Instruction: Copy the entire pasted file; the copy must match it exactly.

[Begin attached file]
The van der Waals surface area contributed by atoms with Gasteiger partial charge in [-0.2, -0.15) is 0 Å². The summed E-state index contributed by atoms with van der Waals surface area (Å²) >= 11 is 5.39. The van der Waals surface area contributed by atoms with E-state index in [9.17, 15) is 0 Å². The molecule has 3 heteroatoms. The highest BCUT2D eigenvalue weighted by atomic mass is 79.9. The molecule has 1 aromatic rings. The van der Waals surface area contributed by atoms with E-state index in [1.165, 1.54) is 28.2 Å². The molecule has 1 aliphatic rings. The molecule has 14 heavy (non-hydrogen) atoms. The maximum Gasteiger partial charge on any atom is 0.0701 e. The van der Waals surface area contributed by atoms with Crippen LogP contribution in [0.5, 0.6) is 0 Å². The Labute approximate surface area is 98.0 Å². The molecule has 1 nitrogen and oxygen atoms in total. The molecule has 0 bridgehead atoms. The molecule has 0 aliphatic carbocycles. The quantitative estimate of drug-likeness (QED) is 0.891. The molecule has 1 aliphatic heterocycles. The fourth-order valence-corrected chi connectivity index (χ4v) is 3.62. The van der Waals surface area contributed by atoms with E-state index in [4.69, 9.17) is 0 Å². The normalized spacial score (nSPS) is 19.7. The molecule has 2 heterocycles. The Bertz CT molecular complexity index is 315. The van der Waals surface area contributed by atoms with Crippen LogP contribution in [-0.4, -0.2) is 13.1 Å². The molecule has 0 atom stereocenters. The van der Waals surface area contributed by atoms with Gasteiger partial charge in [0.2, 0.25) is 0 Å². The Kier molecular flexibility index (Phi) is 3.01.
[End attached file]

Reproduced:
The van der Waals surface area contributed by atoms with Gasteiger partial charge in [-0.2, -0.15) is 0 Å². The summed E-state index contributed by atoms with van der Waals surface area (Å²) >= 11 is 5.39. The van der Waals surface area contributed by atoms with E-state index in [9.17, 15) is 0 Å². The molecule has 3 heteroatoms. The highest BCUT2D eigenvalue weighted by atomic mass is 79.9. The molecule has 1 aromatic rings. The van der Waals surface area contributed by atoms with E-state index in [1.165, 1.54) is 28.2 Å². The molecule has 1 aliphatic rings. The molecule has 14 heavy (non-hydrogen) atoms. The maximum Gasteiger partial charge on any atom is 0.0701 e. The van der Waals surface area contributed by atoms with Crippen LogP contribution in [0.5, 0.6) is 0 Å². The Labute approximate surface area is 98.0 Å². The molecule has 1 nitrogen and oxygen atoms in total. The molecule has 0 bridgehead atoms. The molecule has 0 aliphatic carbocycles. The quantitative estimate of drug-likeness (QED) is 0.891. The molecule has 1 aliphatic heterocycles. The fourth-order valence-corrected chi connectivity index (χ4v) is 3.62. The van der Waals surface area contributed by atoms with E-state index in [4.69, 9.17) is 0 Å². The normalized spacial score (nSPS) is 19.7. The molecule has 2 heterocycles. The Bertz CT molecular complexity index is 315. The van der Waals surface area contributed by atoms with Crippen LogP contribution in [-0.4, -0.2) is 13.1 Å². The molecule has 0 atom stereocenters. The van der Waals surface area contributed by atoms with Gasteiger partial charge in [0.2, 0.25) is 0 Å². The Kier molecular flexibility index (Phi) is 3.01.